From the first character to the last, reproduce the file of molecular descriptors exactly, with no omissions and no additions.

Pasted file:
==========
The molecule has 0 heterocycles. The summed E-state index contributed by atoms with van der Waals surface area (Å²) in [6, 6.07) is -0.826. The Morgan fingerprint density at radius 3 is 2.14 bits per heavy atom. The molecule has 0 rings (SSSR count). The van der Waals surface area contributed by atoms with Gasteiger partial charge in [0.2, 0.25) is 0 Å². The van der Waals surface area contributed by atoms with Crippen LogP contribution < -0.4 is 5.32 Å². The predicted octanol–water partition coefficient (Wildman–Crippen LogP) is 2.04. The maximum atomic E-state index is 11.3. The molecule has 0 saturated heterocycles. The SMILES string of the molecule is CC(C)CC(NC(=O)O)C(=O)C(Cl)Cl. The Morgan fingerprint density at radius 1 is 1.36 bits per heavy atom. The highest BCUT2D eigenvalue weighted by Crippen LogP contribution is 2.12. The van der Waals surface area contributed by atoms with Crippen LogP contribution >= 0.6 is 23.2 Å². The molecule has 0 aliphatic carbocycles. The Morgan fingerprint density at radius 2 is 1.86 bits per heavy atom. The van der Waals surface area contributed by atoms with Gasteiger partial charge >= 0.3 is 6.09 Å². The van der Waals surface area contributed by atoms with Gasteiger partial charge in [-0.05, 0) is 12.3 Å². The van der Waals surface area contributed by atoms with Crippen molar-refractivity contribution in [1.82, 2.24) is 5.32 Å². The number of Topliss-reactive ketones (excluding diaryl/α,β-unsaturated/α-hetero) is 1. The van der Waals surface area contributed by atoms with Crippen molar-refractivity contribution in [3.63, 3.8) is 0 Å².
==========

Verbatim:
The molecule has 0 heterocycles. The summed E-state index contributed by atoms with van der Waals surface area (Å²) in [6, 6.07) is -0.826. The Morgan fingerprint density at radius 3 is 2.14 bits per heavy atom. The molecule has 0 rings (SSSR count). The van der Waals surface area contributed by atoms with Gasteiger partial charge in [0.2, 0.25) is 0 Å². The van der Waals surface area contributed by atoms with Crippen LogP contribution < -0.4 is 5.32 Å². The predicted octanol–water partition coefficient (Wildman–Crippen LogP) is 2.04. The maximum atomic E-state index is 11.3. The molecule has 0 saturated heterocycles. The SMILES string of the molecule is CC(C)CC(NC(=O)O)C(=O)C(Cl)Cl. The Morgan fingerprint density at radius 1 is 1.36 bits per heavy atom. The highest BCUT2D eigenvalue weighted by Crippen LogP contribution is 2.12. The van der Waals surface area contributed by atoms with Crippen LogP contribution >= 0.6 is 23.2 Å². The molecule has 0 aliphatic carbocycles. The Morgan fingerprint density at radius 2 is 1.86 bits per heavy atom. The van der Waals surface area contributed by atoms with Gasteiger partial charge >= 0.3 is 6.09 Å². The van der Waals surface area contributed by atoms with Gasteiger partial charge in [-0.05, 0) is 12.3 Å². The van der Waals surface area contributed by atoms with Crippen molar-refractivity contribution in [1.82, 2.24) is 5.32 Å². The number of Topliss-reactive ketones (excluding diaryl/α,β-unsaturated/α-hetero) is 1. The van der Waals surface area contributed by atoms with Crippen molar-refractivity contribution in [3.63, 3.8) is 0 Å².